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Fragments II: micro stories about the learning business

Why Advancement Benefits from a Sprinkling of Serendipity

I used to think that serendipity was all about luck - a case of being in the right place at the right time - but I now think it's more than that.

If you don't know already, the word "serendipity" was coined by a man named Horace Walpole back in the Eighteenth Century as a way of describing his unusual ability to find what he needed, precisely when he needed it.

If you dig a little deeper into this rather quirky tale, however, it appears that the word is linked to an ancient Persian fairy tale. Entitled The Travels and Adventures of Three Princes of Sarendip, the three princes in question were the sons of Jafer, the philosopher-king of Sarendip (an ancient reference to the land of Sri Lanka), who wanted to ensure that his children broadened their education.

Illustration of The Travels and Adventures of Three Princes of Sarendip
The original tale was first published in Venice in 1557 by a printer called Michele Tramezzino.

It's one thing, said the philosopher-king, to learn from books. It's quite another to be able to experience the world and, through observation of different cultures, apply this knowledge and derive solutions to life's questions.

For Mr Walpole, I might therefore suggest, serendipity was not so much about good fortune afforded by a twist of fate, but somehow refers to the fortunate opportunity of an education that empowers the learner to observe, infer, and see things from multiple perspectives; an opportunity that means that the learner can find what they need, when they need it.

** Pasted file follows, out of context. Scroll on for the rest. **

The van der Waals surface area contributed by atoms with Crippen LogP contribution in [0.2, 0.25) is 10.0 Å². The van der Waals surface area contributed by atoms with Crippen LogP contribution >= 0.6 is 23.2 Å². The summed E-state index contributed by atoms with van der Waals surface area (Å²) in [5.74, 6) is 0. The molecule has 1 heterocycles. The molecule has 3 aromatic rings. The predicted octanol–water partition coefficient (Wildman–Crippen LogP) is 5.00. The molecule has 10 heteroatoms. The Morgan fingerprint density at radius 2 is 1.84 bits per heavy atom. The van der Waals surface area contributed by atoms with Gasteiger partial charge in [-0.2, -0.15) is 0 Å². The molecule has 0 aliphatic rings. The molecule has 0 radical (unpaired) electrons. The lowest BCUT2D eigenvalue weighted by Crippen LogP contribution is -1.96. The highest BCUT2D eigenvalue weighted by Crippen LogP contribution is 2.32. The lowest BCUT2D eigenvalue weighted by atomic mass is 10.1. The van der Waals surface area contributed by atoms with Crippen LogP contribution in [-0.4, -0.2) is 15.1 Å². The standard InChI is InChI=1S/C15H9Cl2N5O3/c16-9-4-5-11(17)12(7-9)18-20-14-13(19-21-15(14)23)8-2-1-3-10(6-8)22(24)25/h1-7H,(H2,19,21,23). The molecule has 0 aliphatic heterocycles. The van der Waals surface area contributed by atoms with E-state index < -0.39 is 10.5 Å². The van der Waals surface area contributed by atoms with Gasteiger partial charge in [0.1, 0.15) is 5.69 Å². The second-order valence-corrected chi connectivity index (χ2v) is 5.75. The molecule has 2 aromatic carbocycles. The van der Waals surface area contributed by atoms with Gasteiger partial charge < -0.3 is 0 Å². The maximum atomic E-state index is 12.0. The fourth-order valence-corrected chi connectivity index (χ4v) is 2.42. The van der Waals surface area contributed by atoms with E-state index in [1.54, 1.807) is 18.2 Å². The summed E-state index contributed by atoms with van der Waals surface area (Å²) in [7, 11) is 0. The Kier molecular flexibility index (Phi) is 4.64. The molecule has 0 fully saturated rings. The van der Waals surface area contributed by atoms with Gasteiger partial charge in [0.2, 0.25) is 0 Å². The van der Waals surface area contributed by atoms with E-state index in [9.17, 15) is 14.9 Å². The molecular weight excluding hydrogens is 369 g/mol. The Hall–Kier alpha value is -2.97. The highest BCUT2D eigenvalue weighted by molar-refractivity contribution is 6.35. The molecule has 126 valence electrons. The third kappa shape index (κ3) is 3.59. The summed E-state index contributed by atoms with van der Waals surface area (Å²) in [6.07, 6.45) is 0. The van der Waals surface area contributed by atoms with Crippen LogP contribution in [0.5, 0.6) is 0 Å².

Looking back on more than a decade of Advancement at the International School of Brussels, it might be true to say that, sometimes, it was a case of right place, right time. We all need to recognise that, occasionally, the right person appears just when we need them, or we just happened to see an upturn in enrolment because of some external influencer.

More often than not, however, I believe we found what we needed, when we needed it because we were committed to the value of stepping away from our desks, experiencing the wider world of international education, and regularly taking time to observe, infer, and learn to look at things from multiple perspectives.

People might look at what we do and call us lucky.

If you dig a little deeper, however, I think there's more to it than that.


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